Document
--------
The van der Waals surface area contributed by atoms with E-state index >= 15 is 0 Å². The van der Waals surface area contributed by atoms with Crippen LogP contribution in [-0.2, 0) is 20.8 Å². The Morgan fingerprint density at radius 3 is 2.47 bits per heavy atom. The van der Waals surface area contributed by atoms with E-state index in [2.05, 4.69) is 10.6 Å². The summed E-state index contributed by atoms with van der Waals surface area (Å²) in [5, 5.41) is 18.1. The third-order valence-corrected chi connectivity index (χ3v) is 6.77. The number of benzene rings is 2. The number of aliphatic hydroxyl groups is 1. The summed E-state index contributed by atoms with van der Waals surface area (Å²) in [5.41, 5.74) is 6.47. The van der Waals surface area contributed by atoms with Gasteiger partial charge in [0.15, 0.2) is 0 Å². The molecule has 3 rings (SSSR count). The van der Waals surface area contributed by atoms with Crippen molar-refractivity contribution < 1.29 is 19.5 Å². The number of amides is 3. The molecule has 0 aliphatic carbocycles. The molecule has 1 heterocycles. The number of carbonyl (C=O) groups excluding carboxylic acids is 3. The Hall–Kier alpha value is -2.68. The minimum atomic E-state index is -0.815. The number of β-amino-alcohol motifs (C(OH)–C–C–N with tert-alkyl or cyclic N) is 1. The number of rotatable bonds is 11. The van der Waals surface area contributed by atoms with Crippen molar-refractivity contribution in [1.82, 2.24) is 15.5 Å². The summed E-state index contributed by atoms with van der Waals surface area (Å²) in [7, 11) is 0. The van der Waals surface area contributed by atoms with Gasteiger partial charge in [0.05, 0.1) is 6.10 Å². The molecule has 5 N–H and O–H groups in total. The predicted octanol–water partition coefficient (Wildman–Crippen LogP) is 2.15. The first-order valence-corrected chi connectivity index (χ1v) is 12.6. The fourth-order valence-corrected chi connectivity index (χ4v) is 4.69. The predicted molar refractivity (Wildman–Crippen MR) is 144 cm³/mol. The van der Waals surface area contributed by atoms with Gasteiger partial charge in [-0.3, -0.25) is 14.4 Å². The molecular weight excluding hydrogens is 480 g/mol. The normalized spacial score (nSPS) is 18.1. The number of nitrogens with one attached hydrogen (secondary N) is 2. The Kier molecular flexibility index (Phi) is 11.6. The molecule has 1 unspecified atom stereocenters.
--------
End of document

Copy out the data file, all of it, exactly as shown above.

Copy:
The van der Waals surface area contributed by atoms with E-state index >= 15 is 0 Å². The van der Waals surface area contributed by atoms with Crippen LogP contribution in [-0.2, 0) is 20.8 Å². The Morgan fingerprint density at radius 3 is 2.47 bits per heavy atom. The van der Waals surface area contributed by atoms with E-state index in [2.05, 4.69) is 10.6 Å². The summed E-state index contributed by atoms with van der Waals surface area (Å²) in [5, 5.41) is 18.1. The third-order valence-corrected chi connectivity index (χ3v) is 6.77. The number of benzene rings is 2. The number of aliphatic hydroxyl groups is 1. The summed E-state index contributed by atoms with van der Waals surface area (Å²) in [5.41, 5.74) is 6.47. The van der Waals surface area contributed by atoms with Gasteiger partial charge in [0.15, 0.2) is 0 Å². The molecule has 3 rings (SSSR count). The van der Waals surface area contributed by atoms with Crippen molar-refractivity contribution < 1.29 is 19.5 Å². The number of amides is 3. The molecule has 0 aliphatic carbocycles. The molecule has 1 heterocycles. The number of carbonyl (C=O) groups excluding carboxylic acids is 3. The Hall–Kier alpha value is -2.68. The minimum atomic E-state index is -0.815. The number of β-amino-alcohol motifs (C(OH)–C–C–N with tert-alkyl or cyclic N) is 1. The number of rotatable bonds is 11. The van der Waals surface area contributed by atoms with Crippen molar-refractivity contribution in [1.82, 2.24) is 15.5 Å². The summed E-state index contributed by atoms with van der Waals surface area (Å²) in [7, 11) is 0. The van der Waals surface area contributed by atoms with Gasteiger partial charge in [0.05, 0.1) is 6.10 Å². The molecule has 5 N–H and O–H groups in total. The predicted octanol–water partition coefficient (Wildman–Crippen LogP) is 2.15. The first-order valence-corrected chi connectivity index (χ1v) is 12.6. The fourth-order valence-corrected chi connectivity index (χ4v) is 4.69. The predicted molar refractivity (Wildman–Crippen MR) is 144 cm³/mol. The van der Waals surface area contributed by atoms with Gasteiger partial charge in [-0.3, -0.25) is 14.4 Å². The molecular weight excluding hydrogens is 480 g/mol. The normalized spacial score (nSPS) is 18.1. The number of nitrogens with one attached hydrogen (secondary N) is 2. The Kier molecular flexibility index (Phi) is 11.6. The molecule has 1 unspecified atom stereocenters.